Den Brysomme Mannen, aka The Bothersome Man, is a recent Norwegian film. It plays in a very slick and clean city where protagonist Andreas is brought by bus at the beginning. Offices are spacious, girls are pretty, houses and their ineteriors are modern. The world looks like a perfect commercial. Yet something is wrong. There are no feelings, no smells, no tastes, no emotions. And some people can’t take that.
From time to time there are suicides, the results of which are swiftly removed to keep the city nice and clean. Andreas starts feeling strange in this place and discovers than an old man is digging a hole in a cellar through which they eventually get to a kitchen in the ‘real’ world from which they manage to grab a few bites and smells cake before being caught.
After being caught, Andreas ends up in that bus again, presumably taking him back to the ‘real’ world. But that doesn’t quite work out either – which I didn’t really get. Just as I didn’t get why people in that city just submitted to the place’s livelessness without even talking about it. And isn’t it a bit too stereotypical to play Grieg all over a Norwegian film?
François Ozon’s 2000 film Sous Le Sable (Under the Sand) starts with a married couple going on vacation to the seaside and the husband Jean not returning from a swim in the sea. His wife Marie (Charlotte Rampling who also played in Swimming Pool) enters a state of denial after that and starts hallucinating that Jean is still living with her.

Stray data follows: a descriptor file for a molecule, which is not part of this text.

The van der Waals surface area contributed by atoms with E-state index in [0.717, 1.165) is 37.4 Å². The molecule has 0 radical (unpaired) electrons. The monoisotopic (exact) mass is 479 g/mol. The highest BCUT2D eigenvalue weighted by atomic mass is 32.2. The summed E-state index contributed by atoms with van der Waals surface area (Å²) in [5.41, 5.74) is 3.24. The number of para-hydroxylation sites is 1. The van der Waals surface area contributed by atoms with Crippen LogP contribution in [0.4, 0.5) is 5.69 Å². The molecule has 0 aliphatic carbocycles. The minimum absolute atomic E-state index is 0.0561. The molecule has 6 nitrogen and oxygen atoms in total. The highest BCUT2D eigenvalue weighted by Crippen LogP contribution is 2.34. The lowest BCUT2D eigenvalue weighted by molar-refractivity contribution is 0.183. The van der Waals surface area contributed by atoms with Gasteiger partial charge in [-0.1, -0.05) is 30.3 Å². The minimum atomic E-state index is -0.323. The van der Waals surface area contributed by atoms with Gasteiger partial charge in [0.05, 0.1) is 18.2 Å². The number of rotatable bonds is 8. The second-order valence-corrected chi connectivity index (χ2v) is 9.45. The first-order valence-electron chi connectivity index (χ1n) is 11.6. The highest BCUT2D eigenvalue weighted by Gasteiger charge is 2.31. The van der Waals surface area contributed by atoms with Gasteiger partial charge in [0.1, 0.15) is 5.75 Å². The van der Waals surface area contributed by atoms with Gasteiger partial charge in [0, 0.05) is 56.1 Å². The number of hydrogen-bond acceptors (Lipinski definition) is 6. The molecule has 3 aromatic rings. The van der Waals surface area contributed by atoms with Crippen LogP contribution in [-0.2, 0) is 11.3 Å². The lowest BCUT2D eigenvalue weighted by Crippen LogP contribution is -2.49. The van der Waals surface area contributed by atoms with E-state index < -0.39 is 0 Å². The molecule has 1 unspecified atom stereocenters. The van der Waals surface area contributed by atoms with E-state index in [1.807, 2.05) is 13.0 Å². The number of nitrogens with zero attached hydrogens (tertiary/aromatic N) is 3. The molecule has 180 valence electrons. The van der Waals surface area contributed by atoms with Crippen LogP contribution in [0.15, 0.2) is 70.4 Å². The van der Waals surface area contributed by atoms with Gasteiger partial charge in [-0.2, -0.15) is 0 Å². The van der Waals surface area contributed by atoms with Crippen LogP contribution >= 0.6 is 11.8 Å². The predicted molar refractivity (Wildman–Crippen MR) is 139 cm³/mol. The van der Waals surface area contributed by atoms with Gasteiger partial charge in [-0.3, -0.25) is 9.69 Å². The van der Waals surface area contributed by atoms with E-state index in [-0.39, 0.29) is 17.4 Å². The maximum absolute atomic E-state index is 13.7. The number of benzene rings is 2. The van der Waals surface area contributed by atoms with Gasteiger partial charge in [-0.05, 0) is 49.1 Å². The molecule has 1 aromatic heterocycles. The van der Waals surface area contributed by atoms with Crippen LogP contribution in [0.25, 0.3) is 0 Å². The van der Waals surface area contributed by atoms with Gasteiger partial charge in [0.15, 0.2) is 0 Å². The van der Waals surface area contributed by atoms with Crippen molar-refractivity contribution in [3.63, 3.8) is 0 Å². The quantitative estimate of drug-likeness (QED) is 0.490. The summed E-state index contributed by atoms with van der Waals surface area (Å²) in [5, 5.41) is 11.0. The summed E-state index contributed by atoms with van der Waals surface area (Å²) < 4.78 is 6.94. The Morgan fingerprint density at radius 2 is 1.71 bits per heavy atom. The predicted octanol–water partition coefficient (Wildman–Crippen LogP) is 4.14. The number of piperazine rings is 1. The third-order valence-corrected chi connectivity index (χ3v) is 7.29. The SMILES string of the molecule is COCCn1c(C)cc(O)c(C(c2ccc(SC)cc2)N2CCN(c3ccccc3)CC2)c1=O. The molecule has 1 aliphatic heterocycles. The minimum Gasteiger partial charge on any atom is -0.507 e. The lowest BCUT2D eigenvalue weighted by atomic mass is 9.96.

She refuses to move on in life and even in conversations with friends keeps referring to Jean as if he was still alive. While she makes progress at stages and gets to know another man, her moods are so inconsistent that she easily falls back into her denial. Which is quite dramatic and painful to watch.
In total the film was a bit lacking for my taste. Many things (e.g. new flat, new lover, mother-in-law) are quickly touched but not elaborated. This may fit in with Marie’s loss but it leaves many unnecessarily open ends for the viewer.
Beijing Bubbles [IMDB] is as outlandish as things get: A German documentary film about Punk and Rock music in Beijing. Obviously filmed in China and following a few band members around. As documentaries go, it’s not that exciting in the way it’s filmed. And as punk goes the film’s quality isn’t outrageously good either.
Yet, the film manages to convey the feeling of that music scene in China. About being different from the mainstream taste - which is said to be a much stronger stream than here - about people living their musical dreams with the help of their families there and giving the country a different image than what we usually read about in the media. After seeing the Humanism in China exhibition recently, this is the second opportunity I have to get a view on China which isn’t dominated by cheap copies of ‘our’ products or sweet-and-sour sauce. And that’s great.
What I did find astonishing, is how Western these musicians and their tastes were. Only half of them sing in Chinese and their tastes would neatly fit in in our music scenes here. Even Peaches got an honorary mention and the somewhat drugged looking singer of Joyside with his pink shirt with black hearts, his Mick Jagger smile and love of Jim Morrisson almost looks like he was made for television.
The film’s German subtitles for the Chinese speaking were a bit annoying. It’s probably well known that Helvetica isn’t a good typeface for subtitles. And if that isn’t well known, simply trying to read them would have made the point. But at least proper Helvetica would have been better than the Arial subtitles they actually had…